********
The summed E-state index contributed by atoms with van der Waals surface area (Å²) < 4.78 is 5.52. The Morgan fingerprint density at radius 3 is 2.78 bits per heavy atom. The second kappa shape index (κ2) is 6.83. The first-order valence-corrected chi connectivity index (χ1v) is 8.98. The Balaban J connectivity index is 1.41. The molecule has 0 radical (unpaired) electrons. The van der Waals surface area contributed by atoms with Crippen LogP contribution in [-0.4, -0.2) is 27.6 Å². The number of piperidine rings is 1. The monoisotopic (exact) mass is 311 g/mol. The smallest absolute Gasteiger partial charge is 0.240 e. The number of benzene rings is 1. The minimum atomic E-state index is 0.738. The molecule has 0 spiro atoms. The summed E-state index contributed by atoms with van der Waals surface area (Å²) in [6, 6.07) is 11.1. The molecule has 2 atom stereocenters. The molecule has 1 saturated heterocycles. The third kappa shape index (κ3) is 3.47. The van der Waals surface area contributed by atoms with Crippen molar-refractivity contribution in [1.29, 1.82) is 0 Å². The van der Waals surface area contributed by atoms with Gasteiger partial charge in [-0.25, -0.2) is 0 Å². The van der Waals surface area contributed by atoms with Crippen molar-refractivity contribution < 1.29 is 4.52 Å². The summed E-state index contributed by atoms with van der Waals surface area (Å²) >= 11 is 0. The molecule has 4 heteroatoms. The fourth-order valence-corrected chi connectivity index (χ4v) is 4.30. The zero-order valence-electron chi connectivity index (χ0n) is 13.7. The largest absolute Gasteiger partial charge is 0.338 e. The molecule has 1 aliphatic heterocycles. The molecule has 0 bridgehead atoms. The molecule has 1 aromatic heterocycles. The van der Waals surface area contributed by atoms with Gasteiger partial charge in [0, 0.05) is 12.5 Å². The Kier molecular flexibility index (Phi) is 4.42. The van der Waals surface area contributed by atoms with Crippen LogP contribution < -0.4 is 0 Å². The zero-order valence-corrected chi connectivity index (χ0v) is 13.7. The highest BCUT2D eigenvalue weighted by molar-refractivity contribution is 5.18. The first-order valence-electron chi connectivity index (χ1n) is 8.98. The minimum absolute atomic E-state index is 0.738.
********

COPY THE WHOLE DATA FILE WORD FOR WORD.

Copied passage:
The summed E-state index contributed by atoms with van der Waals surface area (Å²) < 4.78 is 5.52. The Morgan fingerprint density at radius 3 is 2.78 bits per heavy atom. The second kappa shape index (κ2) is 6.83. The first-order valence-corrected chi connectivity index (χ1v) is 8.98. The Balaban J connectivity index is 1.41. The molecule has 0 radical (unpaired) electrons. The van der Waals surface area contributed by atoms with Crippen LogP contribution in [-0.4, -0.2) is 27.6 Å². The number of piperidine rings is 1. The monoisotopic (exact) mass is 311 g/mol. The smallest absolute Gasteiger partial charge is 0.240 e. The number of benzene rings is 1. The minimum atomic E-state index is 0.738. The molecule has 0 spiro atoms. The summed E-state index contributed by atoms with van der Waals surface area (Å²) in [6, 6.07) is 11.1. The molecule has 2 atom stereocenters. The molecule has 1 saturated heterocycles. The third kappa shape index (κ3) is 3.47. The van der Waals surface area contributed by atoms with Crippen molar-refractivity contribution in [1.29, 1.82) is 0 Å². The van der Waals surface area contributed by atoms with Gasteiger partial charge in [-0.25, -0.2) is 0 Å². The van der Waals surface area contributed by atoms with Crippen molar-refractivity contribution < 1.29 is 4.52 Å². The summed E-state index contributed by atoms with van der Waals surface area (Å²) >= 11 is 0. The molecule has 4 heteroatoms. The fourth-order valence-corrected chi connectivity index (χ4v) is 4.30. The zero-order valence-electron chi connectivity index (χ0n) is 13.7. The largest absolute Gasteiger partial charge is 0.338 e. The molecule has 1 aliphatic heterocycles. The molecule has 0 bridgehead atoms. The molecule has 1 aromatic heterocycles. The van der Waals surface area contributed by atoms with Gasteiger partial charge in [0, 0.05) is 12.5 Å². The Kier molecular flexibility index (Phi) is 4.42. The van der Waals surface area contributed by atoms with Crippen LogP contribution < -0.4 is 0 Å². The zero-order valence-corrected chi connectivity index (χ0v) is 13.7. The highest BCUT2D eigenvalue weighted by molar-refractivity contribution is 5.18. The first-order valence-electron chi connectivity index (χ1n) is 8.98. The minimum absolute atomic E-state index is 0.738.